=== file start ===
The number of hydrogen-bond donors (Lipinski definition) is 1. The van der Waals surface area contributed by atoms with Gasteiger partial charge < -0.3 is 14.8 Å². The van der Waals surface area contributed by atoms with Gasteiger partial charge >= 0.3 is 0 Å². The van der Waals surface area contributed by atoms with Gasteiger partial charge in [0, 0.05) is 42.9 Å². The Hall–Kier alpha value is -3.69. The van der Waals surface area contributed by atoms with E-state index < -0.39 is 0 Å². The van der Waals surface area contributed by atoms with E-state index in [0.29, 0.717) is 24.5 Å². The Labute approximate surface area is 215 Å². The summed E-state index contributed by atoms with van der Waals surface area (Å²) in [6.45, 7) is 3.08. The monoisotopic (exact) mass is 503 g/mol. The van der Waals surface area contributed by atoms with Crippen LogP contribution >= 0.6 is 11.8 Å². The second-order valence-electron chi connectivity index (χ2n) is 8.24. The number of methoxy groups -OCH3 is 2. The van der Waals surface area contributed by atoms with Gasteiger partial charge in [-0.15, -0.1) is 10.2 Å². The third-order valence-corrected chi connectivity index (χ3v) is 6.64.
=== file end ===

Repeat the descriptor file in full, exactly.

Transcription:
The number of hydrogen-bond donors (Lipinski definition) is 1. The van der Waals surface area contributed by atoms with Gasteiger partial charge < -0.3 is 14.8 Å². The van der Waals surface area contributed by atoms with Gasteiger partial charge >= 0.3 is 0 Å². The van der Waals surface area contributed by atoms with Gasteiger partial charge in [0, 0.05) is 42.9 Å². The Hall–Kier alpha value is -3.69. The van der Waals surface area contributed by atoms with E-state index < -0.39 is 0 Å². The van der Waals surface area contributed by atoms with E-state index in [0.29, 0.717) is 24.5 Å². The Labute approximate surface area is 215 Å². The summed E-state index contributed by atoms with van der Waals surface area (Å²) in [6.45, 7) is 3.08. The monoisotopic (exact) mass is 503 g/mol. The van der Waals surface area contributed by atoms with Crippen LogP contribution >= 0.6 is 11.8 Å². The second-order valence-electron chi connectivity index (χ2n) is 8.24. The number of methoxy groups -OCH3 is 2. The van der Waals surface area contributed by atoms with Gasteiger partial charge in [-0.15, -0.1) is 10.2 Å². The third-order valence-corrected chi connectivity index (χ3v) is 6.64.